Lester Bangs, while calling Bowie “that chickenhearted straw man of suck rock you love to hate so much,” admitted in the same article (Creem, December ’73) that Bowie had outplayed the Rolling Stones with “Watch That Man,” Bowie’s annexation of their sound. The Stones settled matters by issuing their first utterly mediocre LP, Goats Head Soup, in response. (Things were catching up to the Stones—during the Soup sessions, producer Jimmy Miller was carving swastikas onto the recording console, while Keith Richards once tried to play a lead guitar solo on a bass and didn’t realize his mistake for 15 minutes.)
“Watch That Man”‘s mix is blatant Exile on Main St.-vintage murk, Bowie’s vocal submerged beneath Mick Ronson’s guitars: at times Bowie sounds like a trebly part of the horn section. Ken Scott, trying to get a wall of sound, pushed all the instruments up in the mix, drowning Bowie’s vocal in the process. MainMan, Bowie’s management company, balked and asked Scott to bring Bowie’s vocal up front. A few weeks later RCA (or Bowie) overruled them, finding the new mix lacked a punch, and so asked Scott to bring back the mud.
Written in the last days of September 1972, while Bowie was holding court in New York before resuming his American tour, “Watch That Man” reflects Bowie’s new A-list status while recounting his initial round of decadence when visiting New York the previous fall. It’s set at a celebrity party where most of the game is being seen by the right people (“No one took their eyes off Lorraine/she shimmered and she strolled like a Chicago moll,” Bowie sings, likely referring to Cyrinda Foxe (cf. “Jean Genie”).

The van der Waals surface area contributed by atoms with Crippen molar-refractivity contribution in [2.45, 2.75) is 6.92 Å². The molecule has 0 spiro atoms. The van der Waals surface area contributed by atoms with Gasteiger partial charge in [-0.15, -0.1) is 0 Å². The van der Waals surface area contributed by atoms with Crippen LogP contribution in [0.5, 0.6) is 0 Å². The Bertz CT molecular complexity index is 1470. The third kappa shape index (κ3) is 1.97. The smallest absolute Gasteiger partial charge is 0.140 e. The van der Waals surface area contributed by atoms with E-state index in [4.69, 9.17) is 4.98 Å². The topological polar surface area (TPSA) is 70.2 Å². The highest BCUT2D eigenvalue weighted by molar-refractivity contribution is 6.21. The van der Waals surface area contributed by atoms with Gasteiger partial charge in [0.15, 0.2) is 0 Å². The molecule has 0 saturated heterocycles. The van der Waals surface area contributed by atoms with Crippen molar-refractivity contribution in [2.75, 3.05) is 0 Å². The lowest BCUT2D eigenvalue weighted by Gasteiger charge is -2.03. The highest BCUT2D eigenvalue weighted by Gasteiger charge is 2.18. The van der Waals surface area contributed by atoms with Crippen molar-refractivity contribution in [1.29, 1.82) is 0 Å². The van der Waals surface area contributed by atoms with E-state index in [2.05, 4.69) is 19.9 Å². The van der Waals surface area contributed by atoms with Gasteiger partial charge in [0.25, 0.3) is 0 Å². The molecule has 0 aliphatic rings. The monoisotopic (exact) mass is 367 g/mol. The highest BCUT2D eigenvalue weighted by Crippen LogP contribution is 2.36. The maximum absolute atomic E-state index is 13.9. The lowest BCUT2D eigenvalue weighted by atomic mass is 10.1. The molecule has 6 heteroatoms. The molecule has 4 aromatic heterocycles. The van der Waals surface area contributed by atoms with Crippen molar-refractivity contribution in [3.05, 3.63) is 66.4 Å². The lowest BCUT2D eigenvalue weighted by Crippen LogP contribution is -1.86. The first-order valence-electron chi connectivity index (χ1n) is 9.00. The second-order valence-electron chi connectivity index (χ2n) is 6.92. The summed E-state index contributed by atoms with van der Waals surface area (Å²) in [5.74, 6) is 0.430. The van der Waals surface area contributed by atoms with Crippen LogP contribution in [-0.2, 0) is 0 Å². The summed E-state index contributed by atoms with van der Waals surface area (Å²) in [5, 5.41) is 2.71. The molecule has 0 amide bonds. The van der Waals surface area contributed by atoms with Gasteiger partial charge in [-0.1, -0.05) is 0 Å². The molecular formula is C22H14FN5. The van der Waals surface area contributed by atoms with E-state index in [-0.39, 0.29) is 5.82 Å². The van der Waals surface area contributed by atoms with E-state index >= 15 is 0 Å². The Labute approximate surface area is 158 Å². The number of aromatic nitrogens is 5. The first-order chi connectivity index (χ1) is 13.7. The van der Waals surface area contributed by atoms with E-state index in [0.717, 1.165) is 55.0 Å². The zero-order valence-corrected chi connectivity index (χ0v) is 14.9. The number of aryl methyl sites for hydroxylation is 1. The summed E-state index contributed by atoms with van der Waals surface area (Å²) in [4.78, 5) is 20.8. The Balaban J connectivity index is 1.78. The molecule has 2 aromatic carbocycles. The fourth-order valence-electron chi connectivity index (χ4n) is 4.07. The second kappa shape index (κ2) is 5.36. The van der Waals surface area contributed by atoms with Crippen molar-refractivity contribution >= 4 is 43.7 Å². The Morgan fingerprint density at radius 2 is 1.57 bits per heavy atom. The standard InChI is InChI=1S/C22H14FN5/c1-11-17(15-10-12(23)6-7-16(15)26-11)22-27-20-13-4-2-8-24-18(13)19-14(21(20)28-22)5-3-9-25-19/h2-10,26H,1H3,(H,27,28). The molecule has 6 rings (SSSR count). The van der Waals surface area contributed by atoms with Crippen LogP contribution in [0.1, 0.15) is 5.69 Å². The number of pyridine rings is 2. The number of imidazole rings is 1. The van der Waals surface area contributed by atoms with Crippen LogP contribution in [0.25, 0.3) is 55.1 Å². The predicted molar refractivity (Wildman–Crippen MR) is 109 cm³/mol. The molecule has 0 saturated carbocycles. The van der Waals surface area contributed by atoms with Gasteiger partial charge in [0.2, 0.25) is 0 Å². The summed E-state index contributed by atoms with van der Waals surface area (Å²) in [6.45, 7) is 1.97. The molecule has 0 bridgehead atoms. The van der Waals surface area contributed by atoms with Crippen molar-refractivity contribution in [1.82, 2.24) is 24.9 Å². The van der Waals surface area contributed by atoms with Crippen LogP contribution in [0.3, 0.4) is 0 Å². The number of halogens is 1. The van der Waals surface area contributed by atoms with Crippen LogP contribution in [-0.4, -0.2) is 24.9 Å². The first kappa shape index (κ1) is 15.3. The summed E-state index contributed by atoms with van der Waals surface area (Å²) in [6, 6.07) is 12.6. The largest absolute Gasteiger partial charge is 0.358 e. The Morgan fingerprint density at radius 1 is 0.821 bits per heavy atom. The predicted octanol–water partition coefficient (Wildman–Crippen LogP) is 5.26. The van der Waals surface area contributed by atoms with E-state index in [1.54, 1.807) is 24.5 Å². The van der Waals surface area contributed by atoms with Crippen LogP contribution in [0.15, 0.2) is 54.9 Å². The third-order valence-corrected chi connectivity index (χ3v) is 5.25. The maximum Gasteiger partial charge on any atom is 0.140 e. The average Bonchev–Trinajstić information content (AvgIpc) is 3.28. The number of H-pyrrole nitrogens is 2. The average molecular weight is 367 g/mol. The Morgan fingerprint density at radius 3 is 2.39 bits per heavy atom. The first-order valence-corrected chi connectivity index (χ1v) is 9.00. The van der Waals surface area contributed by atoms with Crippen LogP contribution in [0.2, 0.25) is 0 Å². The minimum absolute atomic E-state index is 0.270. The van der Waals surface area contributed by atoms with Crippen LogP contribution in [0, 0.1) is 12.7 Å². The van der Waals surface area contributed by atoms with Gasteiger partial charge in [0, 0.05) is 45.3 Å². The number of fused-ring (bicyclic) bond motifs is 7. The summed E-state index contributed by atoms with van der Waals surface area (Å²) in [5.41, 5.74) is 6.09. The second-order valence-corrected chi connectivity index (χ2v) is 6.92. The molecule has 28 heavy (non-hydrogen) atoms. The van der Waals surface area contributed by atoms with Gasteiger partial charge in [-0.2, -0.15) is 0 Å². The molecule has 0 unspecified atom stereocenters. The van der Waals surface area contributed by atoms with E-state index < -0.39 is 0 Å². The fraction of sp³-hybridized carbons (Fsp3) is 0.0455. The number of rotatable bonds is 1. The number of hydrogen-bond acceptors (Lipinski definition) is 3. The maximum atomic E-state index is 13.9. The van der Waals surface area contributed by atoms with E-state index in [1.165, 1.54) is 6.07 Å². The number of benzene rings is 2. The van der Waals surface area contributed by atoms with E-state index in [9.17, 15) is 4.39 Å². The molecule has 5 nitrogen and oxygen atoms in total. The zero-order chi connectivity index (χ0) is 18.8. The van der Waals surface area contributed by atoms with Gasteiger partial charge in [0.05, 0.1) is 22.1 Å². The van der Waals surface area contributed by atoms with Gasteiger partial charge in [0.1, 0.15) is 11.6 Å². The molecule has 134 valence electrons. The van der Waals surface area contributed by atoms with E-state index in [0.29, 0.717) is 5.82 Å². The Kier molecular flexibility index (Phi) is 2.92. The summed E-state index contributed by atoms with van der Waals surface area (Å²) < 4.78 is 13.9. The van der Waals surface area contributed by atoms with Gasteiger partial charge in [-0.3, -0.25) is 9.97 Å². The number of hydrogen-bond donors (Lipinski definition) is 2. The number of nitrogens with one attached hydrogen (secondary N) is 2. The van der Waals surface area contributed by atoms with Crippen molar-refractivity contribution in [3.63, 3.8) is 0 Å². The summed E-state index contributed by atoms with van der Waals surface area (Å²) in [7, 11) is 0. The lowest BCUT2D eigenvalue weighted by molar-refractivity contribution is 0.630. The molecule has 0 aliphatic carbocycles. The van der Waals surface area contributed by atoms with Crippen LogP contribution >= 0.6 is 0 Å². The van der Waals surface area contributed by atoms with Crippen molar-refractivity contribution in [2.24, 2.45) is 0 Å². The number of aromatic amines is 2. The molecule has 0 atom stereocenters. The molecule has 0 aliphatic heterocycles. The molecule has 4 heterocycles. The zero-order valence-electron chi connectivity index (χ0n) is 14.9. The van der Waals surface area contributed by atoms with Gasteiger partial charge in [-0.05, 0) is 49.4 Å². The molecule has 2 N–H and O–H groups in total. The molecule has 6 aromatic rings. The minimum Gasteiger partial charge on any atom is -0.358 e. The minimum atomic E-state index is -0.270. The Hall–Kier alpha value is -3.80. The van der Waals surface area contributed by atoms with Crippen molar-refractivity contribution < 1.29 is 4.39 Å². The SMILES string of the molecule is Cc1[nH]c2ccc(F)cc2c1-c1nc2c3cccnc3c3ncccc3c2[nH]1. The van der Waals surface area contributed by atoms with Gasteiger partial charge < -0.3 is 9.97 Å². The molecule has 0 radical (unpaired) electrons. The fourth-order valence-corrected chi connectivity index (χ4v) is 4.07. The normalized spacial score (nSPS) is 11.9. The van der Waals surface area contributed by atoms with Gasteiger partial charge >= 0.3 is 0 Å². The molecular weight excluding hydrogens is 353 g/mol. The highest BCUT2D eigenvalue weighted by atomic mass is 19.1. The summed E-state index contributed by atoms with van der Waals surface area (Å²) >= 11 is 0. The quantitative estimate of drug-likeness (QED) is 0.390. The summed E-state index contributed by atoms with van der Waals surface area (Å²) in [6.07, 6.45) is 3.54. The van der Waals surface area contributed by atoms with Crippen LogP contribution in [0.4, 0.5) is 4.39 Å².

It’s a typical rock & roll party song, as the music’s loud, the champagne bottles and cocaine mirrors are on the table and a gaggle of drunks are hanging together in a corner of the room, stealing glances at the imperious singer arranged on the couch (Bowie seems to be watching TV most of the time). With Bowie, though, it usually comes down to who has the best angle, and by the chorus you realize there’s someone hipper than him in the room. Whether it’s the party host, Shakey, or a drug dealer, or a record exec (maybe he’s all of the above), the “Man” of the title unsettles Bowie, takes him off his game. Finally, he flees the party, heading down to the street. As much swagger as “Watch That Man” has, it ends with Bowie losing face.
The song’s all forward motion—the verses move from A to F#m, while the chorus begins with a slap, three big steps up (“Watch! That! Man!”, over A/D/G). Ronson uses both speakers to dominate the room, Woodmansey gives one of his meatier performances, Bolder keeps the swampy tide of sound moving. Newcomers include pianist Mike Garson, who breaks into Ronson’s flow of conversation, and the backing singers—Linda Lewis and Juanita “Honey” Franklin. The latter head out the door with Bowie, but they sound as captivated by his rival as he is.
Recorded ca. 20-25 January 1973: it was the natural lead-off track for Aladdin Sane. Lulu recorded a version later that year, which became the B-side to her “Man Who Sold the World.” Bowie retired the song after his 1974 tour, with a Philadelphia concert recording collected on David Live.
Top: Garry Winogrand, “Untitled,” New York City, 1972.